My epiphany started at a retreat recently hosted by networker extraordinaire Paul Nazareth. In the days since, I’ve come to realize that this ambition and drive that pushes me, and those around me, can also be a liability.

So my very late New Year’s resolution will be to strive for more contentment and I’ll tell you how I’m going to do that in a minute. First I must tell you about the retreat.

Purpose: As quoted in the invite from Paul: “We all attend too many "sessions" and "conferences" this is a chance to meet people and have a real, quality human connection and discuss issues and challenges if comfortable. If not, a quiet natural space to just spend a quiet moment”

Our agenda: Introductions and lunch

The place: A wonderful farmhouse in the heart of the Caledon Hills

The rules: no twitter

Who was there: A diverse group of people - for profit and non-profit folks, novices and veterans, social media junkies and other more well-rounded human beings. We were all connected to Paul some way and many of us really needed time to slow down.

Paul didn't even wear a suit!
The day was perfect; the people were warm, open, kind and interesting. We had great conversations about dogs, planned giving, personal growth and a number of other things. I even was treated to a knitting lesson from Anne Rosenfield and saw Paul in something other than a suit! The really sticky bit of the day for me was something that Colleen Bradley shared during a short structured group conversation. In her coaching work Colleen encourages people to make a list of 100 things they are grateful for. Mundane things like…a clean bathroom sink or minted toothpicks.

I confess to having heard of this before. I am even a proud owner of a dog eared copy of The Book of Awesome. Perhaps it was Colleen’s calm, gentle and inspiring presence or maybe it was because of the opportunity to pause and really listen, since the retreat I’ve started having small random thoughts of thankfulness. During these moments of purposeful gratitude I’ve come to realize that I also feel a moment of contentment. It is really nice.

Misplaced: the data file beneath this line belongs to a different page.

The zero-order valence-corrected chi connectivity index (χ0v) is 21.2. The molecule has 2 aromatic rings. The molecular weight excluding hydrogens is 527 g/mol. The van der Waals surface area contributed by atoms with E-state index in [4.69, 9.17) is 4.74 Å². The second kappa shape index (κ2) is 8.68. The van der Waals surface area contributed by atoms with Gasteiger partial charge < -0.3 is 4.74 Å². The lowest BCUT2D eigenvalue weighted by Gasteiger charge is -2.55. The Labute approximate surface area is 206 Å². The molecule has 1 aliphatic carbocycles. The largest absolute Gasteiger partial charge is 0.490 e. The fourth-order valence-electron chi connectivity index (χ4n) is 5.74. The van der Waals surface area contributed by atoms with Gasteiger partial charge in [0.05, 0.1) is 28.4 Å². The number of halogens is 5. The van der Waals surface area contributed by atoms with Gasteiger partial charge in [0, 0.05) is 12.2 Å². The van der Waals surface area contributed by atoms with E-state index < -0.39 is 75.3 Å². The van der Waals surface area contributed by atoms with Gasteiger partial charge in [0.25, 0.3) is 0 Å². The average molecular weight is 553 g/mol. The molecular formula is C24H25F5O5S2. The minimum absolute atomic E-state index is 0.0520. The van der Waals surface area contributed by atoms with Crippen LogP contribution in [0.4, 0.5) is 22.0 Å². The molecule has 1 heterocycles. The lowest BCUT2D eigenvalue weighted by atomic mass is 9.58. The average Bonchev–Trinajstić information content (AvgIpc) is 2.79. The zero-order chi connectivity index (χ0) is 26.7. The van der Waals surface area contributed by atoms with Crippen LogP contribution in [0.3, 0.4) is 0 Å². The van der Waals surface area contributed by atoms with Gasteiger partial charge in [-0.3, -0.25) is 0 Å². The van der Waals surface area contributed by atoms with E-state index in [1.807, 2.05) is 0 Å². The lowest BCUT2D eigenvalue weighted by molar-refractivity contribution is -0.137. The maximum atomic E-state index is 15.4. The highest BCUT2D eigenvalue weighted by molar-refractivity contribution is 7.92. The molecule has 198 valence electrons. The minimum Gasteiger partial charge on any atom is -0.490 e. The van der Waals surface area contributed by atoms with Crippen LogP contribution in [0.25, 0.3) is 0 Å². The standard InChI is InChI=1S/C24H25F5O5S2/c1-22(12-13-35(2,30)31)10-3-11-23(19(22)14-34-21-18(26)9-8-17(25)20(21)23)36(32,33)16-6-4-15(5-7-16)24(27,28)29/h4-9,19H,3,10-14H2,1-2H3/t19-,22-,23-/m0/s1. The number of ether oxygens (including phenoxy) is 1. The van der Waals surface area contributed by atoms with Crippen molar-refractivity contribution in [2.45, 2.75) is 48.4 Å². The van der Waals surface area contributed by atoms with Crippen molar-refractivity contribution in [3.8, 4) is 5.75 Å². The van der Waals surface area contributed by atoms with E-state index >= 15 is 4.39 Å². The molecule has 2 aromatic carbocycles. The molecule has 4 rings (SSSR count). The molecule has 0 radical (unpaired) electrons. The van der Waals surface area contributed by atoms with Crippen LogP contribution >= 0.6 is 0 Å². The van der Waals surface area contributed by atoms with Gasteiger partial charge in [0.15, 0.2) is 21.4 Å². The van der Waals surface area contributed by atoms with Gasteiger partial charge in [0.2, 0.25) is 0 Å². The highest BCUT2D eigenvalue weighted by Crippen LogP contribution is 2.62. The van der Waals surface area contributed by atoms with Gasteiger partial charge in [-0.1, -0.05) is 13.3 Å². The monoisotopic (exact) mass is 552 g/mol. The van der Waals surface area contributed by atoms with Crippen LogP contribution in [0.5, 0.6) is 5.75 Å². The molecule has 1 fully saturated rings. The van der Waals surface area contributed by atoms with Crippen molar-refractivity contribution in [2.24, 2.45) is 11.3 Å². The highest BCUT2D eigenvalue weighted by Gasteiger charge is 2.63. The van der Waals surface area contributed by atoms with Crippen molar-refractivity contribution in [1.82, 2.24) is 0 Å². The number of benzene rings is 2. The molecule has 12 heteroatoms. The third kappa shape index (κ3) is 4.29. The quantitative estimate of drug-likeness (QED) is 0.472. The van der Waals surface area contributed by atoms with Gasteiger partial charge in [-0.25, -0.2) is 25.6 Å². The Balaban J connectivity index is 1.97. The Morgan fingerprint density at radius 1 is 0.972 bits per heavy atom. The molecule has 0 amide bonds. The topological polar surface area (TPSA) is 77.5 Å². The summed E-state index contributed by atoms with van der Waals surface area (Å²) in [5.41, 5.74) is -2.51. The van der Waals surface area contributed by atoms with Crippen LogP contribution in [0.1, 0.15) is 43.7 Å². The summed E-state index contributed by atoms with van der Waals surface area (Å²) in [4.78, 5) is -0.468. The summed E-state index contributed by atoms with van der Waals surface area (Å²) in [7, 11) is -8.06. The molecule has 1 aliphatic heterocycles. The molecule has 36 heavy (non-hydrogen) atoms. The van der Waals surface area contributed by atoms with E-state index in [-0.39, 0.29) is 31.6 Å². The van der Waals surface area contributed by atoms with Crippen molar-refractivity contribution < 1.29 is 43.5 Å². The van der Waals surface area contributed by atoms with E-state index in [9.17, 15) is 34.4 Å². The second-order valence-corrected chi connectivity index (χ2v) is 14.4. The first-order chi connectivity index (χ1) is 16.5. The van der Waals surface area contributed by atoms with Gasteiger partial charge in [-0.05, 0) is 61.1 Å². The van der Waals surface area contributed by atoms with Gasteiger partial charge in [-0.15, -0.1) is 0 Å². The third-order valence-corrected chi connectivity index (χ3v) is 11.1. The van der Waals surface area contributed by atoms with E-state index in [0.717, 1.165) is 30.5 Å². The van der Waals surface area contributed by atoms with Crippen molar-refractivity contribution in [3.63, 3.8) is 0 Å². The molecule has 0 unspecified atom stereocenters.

So on this blog post I’m going to start my list here. I will continue sharing on twitter and facebook in the hope that perhaps you will also post small things you are grateful for and together we can share this positive energy that is created

Today I am grateful for:

1. Quiet

2. Dry clean MATCHED socks

3. My daughter

4. My son

5. My husband

6. A loving home

7. That we have enough food

8. That my puppy cuddles under blankets and warms my feet

9. A black shirt with no dog hair on it

10. Warm, clean soapy dishwater

11. When the entire kitchen is clean

12. Afternoon naps

13. Fireplaces

14. Nice hotels

15. Homemade pasta

16. When the 5:30am bus is warm

17. People who have had a profound impact on my personal and professional life:

18. High School Drama teacher Paul Kershaw

19. College Drama teacher Kathryn Shaw

20. ED at my first fundraising job Carol Luck

21. Current boss Caroline Schultz

22. Fundraiser Ken Burnett

23. My host in Nepal Ram Adhar Kapar

24. Passionate donors who REALLY care

25. Fresh snow on the car that doesn’t have ice under it

26. Sunsets

27. Sex

28. Wet dewy cool summer mornings

29. Crickets in August

30. The sound of Chase playing piano

31. The sound of Skye playing guitar

32. The amazing people who teach my children

33. When my puppy goes OUTSIDE to “relieve himself”

34. Nepal

35. India

36. The blue lagoon spa in Iceland

37. The Netherlands

38. Clean laundry

39. Sunday brunch

40. A full gas tank

41. Kim Crawford Sauvignon Blanc

42. Puppies who keep me warm while I’m blogging

This list will continue…

Those of us who exist to serve, who have made it our mission to create a better world, must constantly strive to do more. We must be driven and ambitious for ourselves and our organisations. We must also make time to pause every day and be grateful for small miracles. It is kind of like putting your own oxygen mask on first, the world needs us to be well.

Ambition IS an asset – when balanced with gratitude and contentment.
Will you join me and start a list of gratitude? What are you thankful for today? Please share.

 Thank you for spending time here.